According to the American Land Title Association, 25% of properties have a title defect that requires clearing and curing title prior to closing and, in most cases, this work is performed and cured without the parties to the transaction ever knowing about it. Problems such as deeds, wills, and/or trusts that contain improper vesting and incorrect names, outstanding mortgages, judgements, and tax liens, easements, or incorrect notary acknowledgments are generally found through the title search and usually can be cleared up before the closing on the property.

The cost for this work is paid with title insurance premiums; both to the title agent in the form of commissions and to third-party service providers for reviewing and clearing title. Title insurance premiums also pay for the cost of maintaining accuracy of title plants and other title records.

So, in addition to paying out claims for human error or fraud by a seller or prior homeowner, the title insurance premium also covers work performed for eliminating the risk of a title defect.

Before the advent of title insurance, homebuyers hired and paid attorneys to review title, cure title, and issue an attorney’s opinion title. If the attorney erred, the homeowner could make a claim against the attorney – assuming the attorney had not since been disbarred for malpractice.

5 Strategy Execution Tips

posted Feb 5, 2018, 10:59 AM by Kim Whitlock   [ updated Feb 6, 2018, 8:28 AM by web admin ]

You’ve got huge dreams. You make an awesome strategic plan. Everyone gets excited as you take your first steps to making those dreams a reality.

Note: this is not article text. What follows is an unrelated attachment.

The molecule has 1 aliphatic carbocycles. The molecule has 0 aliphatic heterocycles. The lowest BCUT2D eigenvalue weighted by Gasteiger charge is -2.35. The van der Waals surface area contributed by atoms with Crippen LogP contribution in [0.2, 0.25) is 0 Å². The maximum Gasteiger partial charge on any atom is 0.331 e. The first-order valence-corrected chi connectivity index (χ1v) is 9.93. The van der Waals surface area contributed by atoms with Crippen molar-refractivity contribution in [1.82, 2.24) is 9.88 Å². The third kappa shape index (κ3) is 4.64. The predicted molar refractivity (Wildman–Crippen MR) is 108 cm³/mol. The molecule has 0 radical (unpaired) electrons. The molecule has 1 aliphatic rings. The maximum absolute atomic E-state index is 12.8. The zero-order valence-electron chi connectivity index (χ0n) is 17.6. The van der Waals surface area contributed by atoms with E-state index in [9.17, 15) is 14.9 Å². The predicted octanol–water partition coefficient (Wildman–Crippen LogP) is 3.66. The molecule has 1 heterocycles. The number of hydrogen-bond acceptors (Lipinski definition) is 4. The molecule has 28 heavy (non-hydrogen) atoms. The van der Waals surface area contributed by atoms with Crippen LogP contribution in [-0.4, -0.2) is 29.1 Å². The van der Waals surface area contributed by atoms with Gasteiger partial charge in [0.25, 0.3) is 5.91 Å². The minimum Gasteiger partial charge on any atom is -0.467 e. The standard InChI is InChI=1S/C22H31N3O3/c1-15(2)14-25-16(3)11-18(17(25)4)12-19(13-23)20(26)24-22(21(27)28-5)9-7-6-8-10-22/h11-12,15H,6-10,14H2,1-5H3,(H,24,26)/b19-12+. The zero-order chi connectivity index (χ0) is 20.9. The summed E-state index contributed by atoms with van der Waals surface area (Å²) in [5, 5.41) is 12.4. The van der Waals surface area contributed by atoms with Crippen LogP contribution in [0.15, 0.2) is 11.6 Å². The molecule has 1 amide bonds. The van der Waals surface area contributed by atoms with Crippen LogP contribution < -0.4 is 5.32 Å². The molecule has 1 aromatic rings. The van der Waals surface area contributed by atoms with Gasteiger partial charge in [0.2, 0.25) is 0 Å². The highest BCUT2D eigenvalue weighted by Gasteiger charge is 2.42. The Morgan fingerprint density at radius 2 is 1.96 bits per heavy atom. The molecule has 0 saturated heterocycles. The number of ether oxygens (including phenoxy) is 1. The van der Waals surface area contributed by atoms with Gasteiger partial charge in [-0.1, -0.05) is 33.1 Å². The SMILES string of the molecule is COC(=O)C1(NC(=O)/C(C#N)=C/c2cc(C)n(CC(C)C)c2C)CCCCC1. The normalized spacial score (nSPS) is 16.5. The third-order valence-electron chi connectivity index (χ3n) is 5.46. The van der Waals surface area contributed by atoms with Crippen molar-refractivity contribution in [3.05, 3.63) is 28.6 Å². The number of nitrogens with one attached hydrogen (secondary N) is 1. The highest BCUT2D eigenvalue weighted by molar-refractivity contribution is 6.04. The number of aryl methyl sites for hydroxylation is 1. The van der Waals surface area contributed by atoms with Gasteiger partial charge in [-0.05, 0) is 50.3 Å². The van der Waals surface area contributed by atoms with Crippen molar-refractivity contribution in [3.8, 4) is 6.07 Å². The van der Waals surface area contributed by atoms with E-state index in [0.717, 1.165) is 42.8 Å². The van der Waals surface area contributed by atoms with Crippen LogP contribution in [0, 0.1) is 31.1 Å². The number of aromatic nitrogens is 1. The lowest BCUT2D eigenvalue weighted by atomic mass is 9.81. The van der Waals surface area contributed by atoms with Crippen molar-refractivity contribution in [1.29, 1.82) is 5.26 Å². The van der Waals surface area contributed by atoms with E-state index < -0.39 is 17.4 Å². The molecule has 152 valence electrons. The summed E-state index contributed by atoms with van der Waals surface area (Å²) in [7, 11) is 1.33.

Then... It all fizzles out. Sound familiar? You’re not alone – over 70% of all strategic plans fail. We’ve compiled 5 strategy execution tips into this one post, to give your strategic plan the best possible chance to succeed.

#1 Maintain the momentum

Having a great strategic plan is a good place to start. But how often have you seen an organization put a great deal of effort goes into planning and launching their strategy, but within weeks or even days, people just go back to business-as-usual and the whole exercise is for naught. Create a momentum plan to go alongside your actual plan. Schedule regular strategy meetings, workshops and Q&As. Throw in some fun strategy events throughout the year (parties, off-sites, etc). For larger organizations, send out regular strategy surveys and updates to keep strategy top of mind for your people.

#2 Embed strategy into current processes

Our second strategy execution tip is all about people. The last thing you want is for strategy to be seen as an addition to people’s current workloads. Instead, strategy and strategic thinking needs to become a part of how people work, and everything that they do. If you’re using a cloud based strategy platform, make use of the reports and dashboards in your team meetings. Ensure that processes like end-of-year appraisals and pay reviews make direct reference to the success of the strategic plan. Whenever you launch a new initiative or project, go out of your way to demonstrate how it aligns to one of your strategic focus areas – and ensure others do the same too.